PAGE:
Moms for Liberty is technically a nonpartisan group focused solely on education issues, though their summit received sponsorships from conservative heavyweights like the Heritage Foundation.
Some of the attendees and speakers, including podcaster James Lindsay, said the energy surrounding schools is about more than education, but about America’s cultural future. Lindsay claimed Marxist leftists are trying to infiltrate curriculum to radicalize children, estrange them from their families and change the course of broader society. He called public schools “Maoist thought reform prisons.”
“This is how education has been stolen,” said Lindsay, speaking on the main stage directly after Casey DeSantis. “The purpose is to fuel a gigantic public-private partnership between corporate and state power so they have absolute control.”
He and others also openly questioned the fact that transgender people exist.
Stephen Gaskill, president of the Florida LGBTQ+ Democratic Caucus, warned his group’s meeting that the anti-trans and similar rhetoric surrounding Florida public education is an existential threat to vulnerable youth.
“(Republicans) are coming into blue areas ... they’re making inroads in Broward County, they’re here in blue Tampa,” he said. “We need to fight. This is a four-alarm fire. There’s no other sugarcoating. We are losing this battle.”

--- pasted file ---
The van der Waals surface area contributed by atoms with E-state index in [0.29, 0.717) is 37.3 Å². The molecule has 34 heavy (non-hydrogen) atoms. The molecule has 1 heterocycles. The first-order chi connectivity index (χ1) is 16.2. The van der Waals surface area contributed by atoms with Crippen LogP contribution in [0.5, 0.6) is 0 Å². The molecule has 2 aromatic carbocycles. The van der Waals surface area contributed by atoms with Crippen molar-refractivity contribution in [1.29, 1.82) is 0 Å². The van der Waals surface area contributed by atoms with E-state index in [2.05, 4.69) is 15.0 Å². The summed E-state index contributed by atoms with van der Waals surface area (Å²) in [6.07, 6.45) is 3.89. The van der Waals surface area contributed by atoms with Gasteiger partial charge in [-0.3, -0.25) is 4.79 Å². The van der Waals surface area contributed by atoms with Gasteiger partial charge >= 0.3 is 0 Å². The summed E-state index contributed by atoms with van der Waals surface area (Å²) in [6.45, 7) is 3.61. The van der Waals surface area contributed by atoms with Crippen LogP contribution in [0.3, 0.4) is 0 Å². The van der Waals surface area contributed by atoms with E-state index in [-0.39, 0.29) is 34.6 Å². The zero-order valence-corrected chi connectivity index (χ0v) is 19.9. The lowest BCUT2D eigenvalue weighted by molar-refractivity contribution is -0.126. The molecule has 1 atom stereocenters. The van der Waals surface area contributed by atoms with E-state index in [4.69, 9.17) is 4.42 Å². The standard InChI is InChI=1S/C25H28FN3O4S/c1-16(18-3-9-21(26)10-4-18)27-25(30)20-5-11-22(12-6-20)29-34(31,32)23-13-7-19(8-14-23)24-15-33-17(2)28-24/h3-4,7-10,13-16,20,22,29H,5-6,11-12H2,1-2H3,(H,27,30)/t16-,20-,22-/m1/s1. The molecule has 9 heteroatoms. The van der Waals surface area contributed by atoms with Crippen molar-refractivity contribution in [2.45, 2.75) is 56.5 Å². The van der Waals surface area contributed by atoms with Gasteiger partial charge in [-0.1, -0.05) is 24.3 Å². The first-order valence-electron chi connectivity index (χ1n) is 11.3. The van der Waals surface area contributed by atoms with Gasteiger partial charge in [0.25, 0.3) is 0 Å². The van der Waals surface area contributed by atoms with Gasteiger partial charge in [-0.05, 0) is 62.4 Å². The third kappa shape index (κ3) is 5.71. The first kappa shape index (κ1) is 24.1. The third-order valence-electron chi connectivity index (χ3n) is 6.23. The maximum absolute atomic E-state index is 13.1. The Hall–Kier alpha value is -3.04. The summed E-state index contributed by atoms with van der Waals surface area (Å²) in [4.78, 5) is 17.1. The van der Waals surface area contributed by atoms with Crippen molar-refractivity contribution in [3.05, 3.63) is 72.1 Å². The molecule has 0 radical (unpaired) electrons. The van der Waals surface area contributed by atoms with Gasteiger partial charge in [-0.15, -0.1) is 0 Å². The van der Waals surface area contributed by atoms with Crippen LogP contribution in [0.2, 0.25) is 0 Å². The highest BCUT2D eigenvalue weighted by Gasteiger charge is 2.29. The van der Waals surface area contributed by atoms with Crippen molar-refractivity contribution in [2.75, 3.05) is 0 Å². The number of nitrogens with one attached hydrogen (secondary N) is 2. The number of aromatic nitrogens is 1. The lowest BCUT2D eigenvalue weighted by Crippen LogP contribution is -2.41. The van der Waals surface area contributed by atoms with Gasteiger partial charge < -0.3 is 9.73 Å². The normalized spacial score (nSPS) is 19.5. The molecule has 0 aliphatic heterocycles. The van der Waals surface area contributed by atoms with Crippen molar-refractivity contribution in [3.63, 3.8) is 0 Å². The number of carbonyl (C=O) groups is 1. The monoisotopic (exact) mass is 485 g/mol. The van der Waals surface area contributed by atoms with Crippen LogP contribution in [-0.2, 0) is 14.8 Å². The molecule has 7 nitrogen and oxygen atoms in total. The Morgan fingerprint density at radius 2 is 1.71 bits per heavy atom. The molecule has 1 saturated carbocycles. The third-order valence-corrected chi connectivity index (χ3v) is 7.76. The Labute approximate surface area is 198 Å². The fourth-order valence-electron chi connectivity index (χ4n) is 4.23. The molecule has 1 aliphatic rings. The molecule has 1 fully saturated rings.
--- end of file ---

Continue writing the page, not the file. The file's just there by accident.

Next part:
Former Miami-area state Sen. Dwight Bullard, who is the senior political adviser for the progressive grassroots organization Florida Rising, said he believed Florida Democrats need to be more aggressive in explaining the value of public education and paint Republicans’ concerns with curriculum as a desire to maintain control.
“I think it’s part of a larger theme: controlling women’s bodies, controlling content in our education,” said Bullard, a former public school teacher. “No one’s buying their belief in freedom because they’re restricting ... freedoms.”
Crist argued that Republicans, mainly DeSantis, have honed in on school curricula to fulfill political ambitions.
“Not teaching our students what our actual history is, is mind-blowingly ignorant,” Crist said. “(DeSantis) is singing to a choir. But it ain’t the truth.”
Recruiting for the future
Multiple Democrats admitted that their party has, in the past, neglected to recognize the importance of recruiting people for local, down-ballot races — a contrast to groups like Moms for Liberty.
“The only way to get your party entrenched is literally at the local level; you have to start with school board, and then from there you go to mosquito control board then on to state representative,” said Cynthia Garrow, vice president of the Trinity Democratic Club in Pasco County. “The Democratic Party needs to realize that’s where we need to put the money.”
Johanna Lopez, an Orange County school board member who’s running for state House, is an example of someone working to inch up that hierarchy of public office. She said she was spurred to pursue an office in state government after the DeSantis administration preempted school boards from being able to require masks.
Multiple Democrats expressed optimism that Republicans’ movement to the right will give them the upper hand, including on issues like affordable housing or abortion.
“Seeing the radicalization of the Republican Party is not only exciting the Democratic base,” Fried said. “It certainly is waking up independents and true conservative Republicans saying, ‘What has happened to my party?’”